Cyberbullying IS Bullying
As the kids spend more time outside and away from adult supervision, more and more opportunities arise for kids to experience degrees of bullying. Often times, though, the harassment does not stop outside of the door. Cyberbullying is bullying, and we as a district encourage our parents to be aware of signs of such activity. Below is a list of five questions parents often have about Cyberbullying.
Top 5 Questions Parents Have About Cyberbullying
1. What is cyberbullying anyway? For the most part, cyberbullying is bullying, only it happens online or on phones or other connected devices. As for what bullying is, that depends on who you ask, but most experts agree that it involves repeated harassment and some type of power imbalance – and, when young people are involved, it usually has something to do with what's happening with peers at school. It’s important to remember that not every mean comment or unpleasant interaction rises to the level of bullying. Sometimes it's just what kids call “drama.” We mention this because too many kinds of behavior are called "cyberbullying," which can cause overreaction and inappropriate responses.
2. How likely is it that my child will be cyberbullied? Some studies say only 4.5% of teens have ever been cyberbullied and others say the figure's as high as 24% (more on this below). Either way, too many students have experienced cyberbullying, but it’s important to note that most have not, and most don’t bully others. We point this out not to minimize a serious problem, but to emphasize that bullying is not a norm. Kindness, not cruelty, is the norm and, just as with other social problems, communicating the facts reinforces positive behaviors and actually reduces the problem. As for any one child, it depends so much on the person, his or her peer group and their context. A positive school culture can make a difference, especially for higher-risk populations, such as special-needs students or lesbian, gay, bisexual and transgender (LGBT) youth. For just about all kids, "online" is social – a shared experience – so no single individual has complete control over what happens in digital spaces. Research has found that a child's emotional makeup and home and school environments predict online risk better than any technology he or she uses. Treating others (and oneself!) with respect and kindness can really help keep social media use positive.
3. How do I know if my child is being cyberbullied? Even if you have a good feel for your kids’ emotional state, social skills, and peer relations – key factors in how well their online (as well as offline) experiences go – it’s a good idea to ask whether cyberbullying’s going on with them or any of their friends. You may not get a clear answer right away, but engage your kids in occasional conversations about how things are going online as well as offline. See what they know about cyberbullying, ask if they know others who have experienced it, if it’s a problem at their school and what they would do if they were cyberbullied or knew about others who were. If they seem obsessed about checking text messages and social apps, it could be because they're worried about what's being said about them. It may not be bullying, but it may be a sign your child needs a little extra support. The federal government’s StopBullying.gov website suggests that parents be on the lookout for signs such as difficulty sleeping, frequent nightmares, declining grades, not wanting to go to school, feelings of helplessness or decreased self-esteem.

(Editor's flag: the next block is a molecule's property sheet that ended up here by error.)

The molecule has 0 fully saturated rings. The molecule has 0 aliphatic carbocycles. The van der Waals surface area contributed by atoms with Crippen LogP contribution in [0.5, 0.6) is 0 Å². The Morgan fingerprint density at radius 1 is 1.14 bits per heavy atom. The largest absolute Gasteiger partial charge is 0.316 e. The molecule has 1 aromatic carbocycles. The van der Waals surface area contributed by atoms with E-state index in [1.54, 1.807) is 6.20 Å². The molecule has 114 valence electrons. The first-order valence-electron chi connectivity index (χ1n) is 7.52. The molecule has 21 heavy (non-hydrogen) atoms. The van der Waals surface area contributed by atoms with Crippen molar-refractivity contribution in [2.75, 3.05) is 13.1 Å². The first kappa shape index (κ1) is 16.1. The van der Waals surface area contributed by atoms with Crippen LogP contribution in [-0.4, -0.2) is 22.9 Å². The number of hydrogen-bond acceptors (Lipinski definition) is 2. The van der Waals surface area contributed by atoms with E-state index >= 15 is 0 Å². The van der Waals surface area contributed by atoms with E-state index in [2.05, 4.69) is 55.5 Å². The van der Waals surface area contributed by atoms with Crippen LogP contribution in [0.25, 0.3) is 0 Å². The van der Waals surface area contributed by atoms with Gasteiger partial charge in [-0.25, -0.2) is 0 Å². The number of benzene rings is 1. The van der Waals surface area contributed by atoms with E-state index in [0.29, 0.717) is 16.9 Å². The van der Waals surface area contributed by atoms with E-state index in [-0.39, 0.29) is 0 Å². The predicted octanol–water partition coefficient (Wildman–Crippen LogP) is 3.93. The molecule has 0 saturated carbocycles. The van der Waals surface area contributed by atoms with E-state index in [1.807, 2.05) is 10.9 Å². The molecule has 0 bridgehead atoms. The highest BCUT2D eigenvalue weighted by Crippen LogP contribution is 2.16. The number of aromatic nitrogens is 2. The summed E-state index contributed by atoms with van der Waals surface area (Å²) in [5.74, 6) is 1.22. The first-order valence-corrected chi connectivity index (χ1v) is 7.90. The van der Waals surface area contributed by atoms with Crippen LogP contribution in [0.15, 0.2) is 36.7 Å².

4. What's the best way to keep cyberbullying out of my child's life? There isn’t a single answer for everybody, because each child's social experience is unique. If your child does experience cyberbullying, as a target or a bystander, supportive parenting can go a long way toward minimizing the impact. Loving support sometimes means listening or offering perspective, sometimes talking through strategies for regaining a sense of control over the situation – helping your child grow the resilience that lessens the impact of social cruelty. It may sound simplistic, but since young people make no distinction between online and offline, parents shouldn't either. The same values of respect and kindness toward self and others that you've modeled and taught your kids in everyday life apply in social media too, and they will have a positive effect on their experiences in digital spaces just as in offline life. [If you know of a child in crisis, go to our Web page, Resources for Youth in Crisis (ConnectSafely.org/crisis). If there's a serious threat of physical harm, call 911.]
5. What do I do if my child is cyberbullied? Cyberbullying cases are as individual as the people involved. So the general advice that's all over the Web – not to react or retaliate, block the "bully," and print out and keep evidence in case it'll be needed – can help in some cases. But the most important thing to do is talk with your kids about what's going on, help them think through what happened, how they feel about it, and what they’re going to do about it. No one knows how to resolve a situation without understanding it fully. It's important to involve your child in the process, not just take over yourself, because the main goal is to help him or her strengthen the self-confidence that might've been shaken and restore a sense of physical and/or emotional safety.